Ditch the selfie stick
This is one of the most obvious of the tourist accoutrements, the wand of narcissism, the Insta-tool that not only leads to a lot of strangers being unintentionally jabbed in the face with your phone, but occasionally leads to serious injury. Plus, you look silly. Ditch it.
Ask before you shoot
Simple rule for budding snappers. Before you take photos of “authentic” locals, ask for permission.
Don’t engage with animals in captivity
If you really want to go and stare at animals in cages, I guess that’s fine. But any time you interact with them – riding elephants, walking with lions, cuddling koalas etc – you’re supporting an industry that forces animals to behave in a way that they shouldn’t. Not cool.
Take your own straws
There’s far too much single-use plastic being used by travellers. One of the simplest steps you can take is to travel with your own metal or bamboo straw to cut down on wastage. Reusable chopsticks are also a great idea.
It’s tempting when you’re in a country where everyone else just tosses their rubbish on the ground to do the same. But, don’t. If there’s no rubbish bin around, carry your trash until you find one. If you’re really hardcore, pick up a few of other scraps while you’re at it.
Eat the food – say it’s nice
Always eat the local food. It’s culture; it’s respect. Always try everything that’s cooked for you by local people. Always smile and declare it delicious. Always thank people profusely for the effort they’ve put in, for sharing a part of themselves with you. (Later, tell your friends the truth.)
Roll with the punches
Don’t get upset when you travel, don’t be bothered that things in the place you’re visiting don’t work in the same way as they do at home. Yes, public transport takes forever in Africa. The toilets aren’t always clean in the sub-continent. Tipping is a nightmare in North America. But that’s the way things are – and that’s travel.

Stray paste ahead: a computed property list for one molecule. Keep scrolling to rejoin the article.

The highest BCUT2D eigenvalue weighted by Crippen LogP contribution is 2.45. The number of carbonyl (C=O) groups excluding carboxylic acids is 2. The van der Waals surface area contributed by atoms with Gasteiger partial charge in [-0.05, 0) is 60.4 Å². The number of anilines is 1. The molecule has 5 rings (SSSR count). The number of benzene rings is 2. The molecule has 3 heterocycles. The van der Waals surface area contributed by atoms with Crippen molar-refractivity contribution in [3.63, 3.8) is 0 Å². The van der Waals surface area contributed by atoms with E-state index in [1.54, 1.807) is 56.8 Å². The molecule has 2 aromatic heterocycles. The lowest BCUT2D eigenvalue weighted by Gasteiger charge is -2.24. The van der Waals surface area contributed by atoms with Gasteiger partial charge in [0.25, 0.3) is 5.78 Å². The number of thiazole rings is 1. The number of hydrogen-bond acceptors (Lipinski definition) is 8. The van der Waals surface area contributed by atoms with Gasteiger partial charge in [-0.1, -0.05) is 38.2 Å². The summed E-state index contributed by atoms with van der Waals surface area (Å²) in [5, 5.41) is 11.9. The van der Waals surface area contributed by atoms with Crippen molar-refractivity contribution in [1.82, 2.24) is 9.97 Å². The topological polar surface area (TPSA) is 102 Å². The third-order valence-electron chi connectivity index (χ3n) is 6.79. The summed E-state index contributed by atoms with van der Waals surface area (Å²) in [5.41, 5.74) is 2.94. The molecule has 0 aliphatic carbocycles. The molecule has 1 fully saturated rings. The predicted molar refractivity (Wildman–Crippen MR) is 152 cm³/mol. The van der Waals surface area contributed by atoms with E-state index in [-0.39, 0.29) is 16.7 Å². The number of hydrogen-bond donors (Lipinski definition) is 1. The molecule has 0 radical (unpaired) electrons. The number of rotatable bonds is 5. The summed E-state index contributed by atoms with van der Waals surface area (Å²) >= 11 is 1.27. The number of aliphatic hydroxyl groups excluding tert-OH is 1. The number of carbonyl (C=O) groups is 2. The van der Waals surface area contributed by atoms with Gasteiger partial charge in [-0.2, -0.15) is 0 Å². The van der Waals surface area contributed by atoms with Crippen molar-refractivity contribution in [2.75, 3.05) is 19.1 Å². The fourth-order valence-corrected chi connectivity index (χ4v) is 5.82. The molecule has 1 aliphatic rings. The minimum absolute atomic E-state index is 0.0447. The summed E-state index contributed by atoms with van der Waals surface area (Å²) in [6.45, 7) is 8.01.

Try to avoid any big, multinational chains when you’re travelling. Shop at independent grocery stores, clothing outlets and souvenir shops. Stay in boutique hotels. Use public transport. Support the people whose home you’re currently enjoying.
Travel tends to be a selfish pursuit, an activity that’s all about you. You visit, you photograph, you leave. But maybe that’s not good enough. If you visit a place you love, a place you’re concerned about – particularly a natural attraction – then donate money towards its preservation. Choose a cause or a place that’s dear to your heart, and give. If you can afford to travel, you can afford to do this.
Share the love
Obviously you’re going to want to visit the popular places, the Barcelonas and Venices and New Yorks of the world. And that’s fine. But, share the love. Try to get to some of the lesser visited places as well. Get off the beaten track and ease the strain on the popular places, while discovering and supporting somewhere new.
What are your tips for being a better traveller? Is this something you think about while you’re on the road?